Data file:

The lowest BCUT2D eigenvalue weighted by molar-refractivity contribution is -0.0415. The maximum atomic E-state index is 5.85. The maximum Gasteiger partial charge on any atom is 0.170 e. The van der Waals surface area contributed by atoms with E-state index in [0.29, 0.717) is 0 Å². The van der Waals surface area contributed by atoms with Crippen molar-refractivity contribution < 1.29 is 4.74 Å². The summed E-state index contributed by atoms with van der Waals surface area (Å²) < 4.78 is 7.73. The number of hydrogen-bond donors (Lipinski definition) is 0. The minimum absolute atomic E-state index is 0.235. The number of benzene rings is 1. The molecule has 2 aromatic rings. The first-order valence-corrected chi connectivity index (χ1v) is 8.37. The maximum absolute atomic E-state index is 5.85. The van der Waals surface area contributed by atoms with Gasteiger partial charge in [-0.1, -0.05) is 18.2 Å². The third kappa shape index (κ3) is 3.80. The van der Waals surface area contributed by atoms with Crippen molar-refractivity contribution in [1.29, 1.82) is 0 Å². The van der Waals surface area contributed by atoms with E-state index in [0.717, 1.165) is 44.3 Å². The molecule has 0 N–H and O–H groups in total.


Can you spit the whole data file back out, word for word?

The lowest BCUT2D eigenvalue weighted by molar-refractivity contribution is -0.0415. The maximum atomic E-state index is 5.85. The maximum Gasteiger partial charge on any atom is 0.170 e. The van der Waals surface area contributed by atoms with E-state index in [0.29, 0.717) is 0 Å². The van der Waals surface area contributed by atoms with Crippen molar-refractivity contribution < 1.29 is 4.74 Å². The summed E-state index contributed by atoms with van der Waals surface area (Å²) < 4.78 is 7.73. The number of hydrogen-bond donors (Lipinski definition) is 0. The minimum absolute atomic E-state index is 0.235. The number of benzene rings is 1. The molecule has 2 aromatic rings. The first-order valence-corrected chi connectivity index (χ1v) is 8.37. The maximum absolute atomic E-state index is 5.85. The van der Waals surface area contributed by atoms with Gasteiger partial charge in [-0.1, -0.05) is 18.2 Å². The third kappa shape index (κ3) is 3.80. The van der Waals surface area contributed by atoms with Crippen molar-refractivity contribution in [1.29, 1.82) is 0 Å². The van der Waals surface area contributed by atoms with E-state index in [0.717, 1.165) is 44.3 Å². The molecule has 0 N–H and O–H groups in total.